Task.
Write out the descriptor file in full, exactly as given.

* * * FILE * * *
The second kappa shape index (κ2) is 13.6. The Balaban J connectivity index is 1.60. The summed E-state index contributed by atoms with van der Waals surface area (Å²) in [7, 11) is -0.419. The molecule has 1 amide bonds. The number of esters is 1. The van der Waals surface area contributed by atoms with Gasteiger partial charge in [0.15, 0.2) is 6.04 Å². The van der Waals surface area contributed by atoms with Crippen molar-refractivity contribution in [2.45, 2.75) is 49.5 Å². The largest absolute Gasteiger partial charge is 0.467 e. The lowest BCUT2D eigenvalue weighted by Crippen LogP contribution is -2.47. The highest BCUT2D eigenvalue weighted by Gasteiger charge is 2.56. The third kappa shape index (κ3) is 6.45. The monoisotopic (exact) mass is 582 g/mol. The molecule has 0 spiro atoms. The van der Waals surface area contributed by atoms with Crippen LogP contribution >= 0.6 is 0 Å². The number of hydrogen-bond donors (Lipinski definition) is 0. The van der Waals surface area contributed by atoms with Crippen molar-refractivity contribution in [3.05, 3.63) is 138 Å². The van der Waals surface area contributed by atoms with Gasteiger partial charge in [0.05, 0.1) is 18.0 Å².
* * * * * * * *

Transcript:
The second kappa shape index (κ2) is 13.6. The Balaban J connectivity index is 1.60. The summed E-state index contributed by atoms with van der Waals surface area (Å²) in [7, 11) is -0.419. The molecule has 1 amide bonds. The number of esters is 1. The van der Waals surface area contributed by atoms with Gasteiger partial charge in [0.15, 0.2) is 6.04 Å². The van der Waals surface area contributed by atoms with Crippen molar-refractivity contribution in [2.45, 2.75) is 49.5 Å². The largest absolute Gasteiger partial charge is 0.467 e. The lowest BCUT2D eigenvalue weighted by Crippen LogP contribution is -2.47. The highest BCUT2D eigenvalue weighted by Gasteiger charge is 2.56. The third kappa shape index (κ3) is 6.45. The monoisotopic (exact) mass is 582 g/mol. The molecule has 0 spiro atoms. The van der Waals surface area contributed by atoms with Crippen LogP contribution >= 0.6 is 0 Å². The number of hydrogen-bond donors (Lipinski definition) is 0. The van der Waals surface area contributed by atoms with Crippen molar-refractivity contribution in [3.05, 3.63) is 138 Å². The van der Waals surface area contributed by atoms with Gasteiger partial charge in [0.05, 0.1) is 18.0 Å².